Gender Roles In The Sound Of Waves

The Sound of Waves is Yukio Mishimoto’s twentieth-century classic novel. At first, there might be misconceptions about the story’s message. It is simple enough to quickly spot some seemingly-sexist elements. Then, one can immediately conclude that Mishima was misogynist. It is easy for this judgment to be made due to the constant objectifications and inferior roles played by women in domestic life, as well the patriarchal dominance of the novel. However, it becomes clear that the novel’s goal is to not highlight sexism. Mishima uses imagery and syntax to communicate his sincere feelings.

Visual imagery is the first element of literature and perhaps the easiest for the reader. The Sound of Waves includes both literal and common references to nature. The story opens with a picture that depicts serenity. Mishima describes the “surpassingly gorgeous views” from Uta-Jima’s cliffs and “calm waters” (Mishima 4, Mishima). The descriptions are beautiful and symbolic of Shinji and Hatsue being young and innocent before they became adults. It is possible that the narrative will have its downfall, as the narration takes place from the cliffs’ perspective. This is similar in many ways to the ups/downs of growing up. These descriptive photos show the natural surroundings surrounding the teenagers, illustrating the emotional rollercoaster of maturation. Shinij meets Hatsue in secret and the storm outside reflects the feelings of excitement and nerves. The ground “swell[s]”, and the beach “roars with incoming wave,” can be interpreted as Hatsue and Shinji feeling their emotions. Mishima’s sincerity is reinforced by the imagery. The reader can imagine that Hatsue’s and Shinji’s emotions are swelling and roaring just like the storm (64). Mishima’s description of Hatsue and Shinji’s first encounter is at the beginning. This is Mishima’s opportunity to tell the reader about the physical appearances and personalities of both protagonists. It is obvious that Mishima uses parallel structure to give both characters an honest and equal assessment. He isn’t pointing to Shinji’s flaws anymore than he’s pointing to the female’s. The first is a detailed description of Shinji. Mishima wrote, “He was taller and more robust than his years” (6. Mishima mentions Hatsue’s strength in describing her shortly after. His description of Hatsue’s forehead as “wet with sweat”(7) could lead readers to believe that the text is highlighting the weaknesses of women. Mishima is more specific than this description. He points to a flaw in Shinji and highlights an advantage Hatsue has. After describing Shinji’s skin as “healthy”, he writes about “her skin’s healthy color” (6-7). These descriptions are structured so that it is easy to understand that the novel does not target any particular gender. Mishima is sincere in her description of how the lovers relate to one another. Also, the descriptions set the stage to the maturing of characters later in the novel. The syntax reinforces the honesty Mishima portrays throughout the book.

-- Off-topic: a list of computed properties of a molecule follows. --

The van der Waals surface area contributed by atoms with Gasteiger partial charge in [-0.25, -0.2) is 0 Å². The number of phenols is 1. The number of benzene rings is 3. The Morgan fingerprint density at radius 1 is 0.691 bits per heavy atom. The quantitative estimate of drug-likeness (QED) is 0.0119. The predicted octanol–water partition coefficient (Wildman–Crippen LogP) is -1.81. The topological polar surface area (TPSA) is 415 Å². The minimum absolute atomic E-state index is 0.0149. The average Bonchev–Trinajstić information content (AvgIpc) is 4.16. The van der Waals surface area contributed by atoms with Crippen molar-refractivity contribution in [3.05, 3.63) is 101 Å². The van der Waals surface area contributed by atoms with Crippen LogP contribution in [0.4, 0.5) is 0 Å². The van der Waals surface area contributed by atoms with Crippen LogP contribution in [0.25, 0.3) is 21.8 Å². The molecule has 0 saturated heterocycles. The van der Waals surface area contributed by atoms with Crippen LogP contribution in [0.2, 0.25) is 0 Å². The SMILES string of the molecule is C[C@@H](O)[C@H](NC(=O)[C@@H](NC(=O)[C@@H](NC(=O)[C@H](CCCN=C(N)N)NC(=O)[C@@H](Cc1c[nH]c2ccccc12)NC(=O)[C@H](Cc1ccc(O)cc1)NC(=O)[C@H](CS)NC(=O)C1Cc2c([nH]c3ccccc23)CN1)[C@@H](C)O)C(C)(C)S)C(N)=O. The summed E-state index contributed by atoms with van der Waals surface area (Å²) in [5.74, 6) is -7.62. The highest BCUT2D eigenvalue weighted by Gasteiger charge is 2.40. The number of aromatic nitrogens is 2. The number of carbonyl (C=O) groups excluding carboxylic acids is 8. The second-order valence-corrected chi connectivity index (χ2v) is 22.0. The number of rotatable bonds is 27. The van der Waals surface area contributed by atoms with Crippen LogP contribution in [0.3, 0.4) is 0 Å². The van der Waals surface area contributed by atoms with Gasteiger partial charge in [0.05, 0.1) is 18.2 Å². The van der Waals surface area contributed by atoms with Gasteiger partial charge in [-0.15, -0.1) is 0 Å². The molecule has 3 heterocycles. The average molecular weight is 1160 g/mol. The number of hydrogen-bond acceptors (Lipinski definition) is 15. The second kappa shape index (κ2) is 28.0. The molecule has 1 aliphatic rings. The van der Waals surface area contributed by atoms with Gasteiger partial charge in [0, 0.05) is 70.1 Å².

Characterization is the third element of literature that supports the theme of coming to terms. Shinji didn’t have any real goals when he started the novel. He “became fisherman as soon after he was done with school”, and his only ambition in life was to have a fishing vessel of his own (9). He meets Hatsue and all of this changes. He is still passionate about fishing, but he rebels against the routine. Shinji, who was just a helper at the boat’s start, is now a hero, saving the boat from a monsoon by risking his life in order to rescue it. This journey to strength, maturity and power does not mean Shinji is stronger than Hatsue. Similar experiences are also experienced by the girl. She changes from following the advice of her father and society to winning the pearl-diving competition and surprising her community by doing so. Mishima doesn’t want to tell the story in a sexist tone. Instead, he wants to show the story of two teenagers who enter adulthood after leaving their youth.

Overall, Mishima’s genuine tone is clear. He used imagery to emphasize teenage emotion and syntax to equally evaluate the genders. Mishima wasn’t trying to offend anyone. It is true that there is a lot of discussion about breasts and that male dominance tends to be slightly stronger than females. He wanted to tell his story.


  • zakhart

    Zak Hart is an educational blogger and professor who has been writing about education for over 10 years. He has written for various publications, including The Huffington Post and Edutopia, and has been a guest lecturer at various universities. Zak is the founder and director of the Edutopia Academy, an online education program that provides teachers with resources and lessons to help them improve their teaching skills.

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